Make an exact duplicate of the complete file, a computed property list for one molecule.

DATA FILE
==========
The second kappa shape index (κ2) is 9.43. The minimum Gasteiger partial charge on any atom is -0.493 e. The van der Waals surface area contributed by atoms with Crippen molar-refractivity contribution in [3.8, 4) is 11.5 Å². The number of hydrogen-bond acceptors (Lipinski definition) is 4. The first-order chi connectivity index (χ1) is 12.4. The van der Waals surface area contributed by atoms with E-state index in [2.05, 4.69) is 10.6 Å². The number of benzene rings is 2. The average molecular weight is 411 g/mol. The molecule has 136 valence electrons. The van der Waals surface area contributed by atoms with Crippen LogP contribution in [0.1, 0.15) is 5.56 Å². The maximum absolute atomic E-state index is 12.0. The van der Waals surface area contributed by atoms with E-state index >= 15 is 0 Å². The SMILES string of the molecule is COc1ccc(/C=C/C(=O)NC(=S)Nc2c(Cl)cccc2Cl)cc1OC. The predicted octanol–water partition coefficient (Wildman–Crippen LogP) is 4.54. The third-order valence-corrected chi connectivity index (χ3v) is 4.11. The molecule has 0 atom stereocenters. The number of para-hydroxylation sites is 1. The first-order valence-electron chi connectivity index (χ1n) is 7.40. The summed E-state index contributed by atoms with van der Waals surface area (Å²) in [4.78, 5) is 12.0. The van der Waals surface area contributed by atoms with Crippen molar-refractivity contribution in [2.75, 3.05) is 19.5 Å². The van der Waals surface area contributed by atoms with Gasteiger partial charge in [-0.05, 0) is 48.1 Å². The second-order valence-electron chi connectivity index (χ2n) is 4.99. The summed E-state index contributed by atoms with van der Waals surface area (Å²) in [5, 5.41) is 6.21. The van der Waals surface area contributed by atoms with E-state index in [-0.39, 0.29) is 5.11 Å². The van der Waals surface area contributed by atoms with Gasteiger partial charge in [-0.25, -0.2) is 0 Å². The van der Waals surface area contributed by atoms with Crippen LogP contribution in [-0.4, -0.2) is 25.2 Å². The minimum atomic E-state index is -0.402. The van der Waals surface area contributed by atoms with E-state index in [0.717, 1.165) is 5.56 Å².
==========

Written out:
The second kappa shape index (κ2) is 9.43. The minimum Gasteiger partial charge on any atom is -0.493 e. The van der Waals surface area contributed by atoms with Crippen molar-refractivity contribution in [3.8, 4) is 11.5 Å². The number of hydrogen-bond acceptors (Lipinski definition) is 4. The first-order chi connectivity index (χ1) is 12.4. The van der Waals surface area contributed by atoms with E-state index in [2.05, 4.69) is 10.6 Å². The number of benzene rings is 2. The average molecular weight is 411 g/mol. The molecule has 136 valence electrons. The van der Waals surface area contributed by atoms with Crippen LogP contribution in [0.1, 0.15) is 5.56 Å². The maximum absolute atomic E-state index is 12.0. The van der Waals surface area contributed by atoms with E-state index >= 15 is 0 Å². The SMILES string of the molecule is COc1ccc(/C=C/C(=O)NC(=S)Nc2c(Cl)cccc2Cl)cc1OC. The predicted octanol–water partition coefficient (Wildman–Crippen LogP) is 4.54. The third-order valence-corrected chi connectivity index (χ3v) is 4.11. The molecule has 0 atom stereocenters. The number of para-hydroxylation sites is 1. The first-order valence-electron chi connectivity index (χ1n) is 7.40. The summed E-state index contributed by atoms with van der Waals surface area (Å²) in [4.78, 5) is 12.0. The van der Waals surface area contributed by atoms with Crippen molar-refractivity contribution in [2.75, 3.05) is 19.5 Å². The van der Waals surface area contributed by atoms with Gasteiger partial charge in [-0.05, 0) is 48.1 Å². The second-order valence-electron chi connectivity index (χ2n) is 4.99. The summed E-state index contributed by atoms with van der Waals surface area (Å²) in [5, 5.41) is 6.21. The van der Waals surface area contributed by atoms with E-state index in [-0.39, 0.29) is 5.11 Å². The van der Waals surface area contributed by atoms with Gasteiger partial charge in [-0.25, -0.2) is 0 Å². The van der Waals surface area contributed by atoms with Crippen LogP contribution in [-0.4, -0.2) is 25.2 Å². The minimum atomic E-state index is -0.402. The van der Waals surface area contributed by atoms with E-state index in [0.717, 1.165) is 5.56 Å².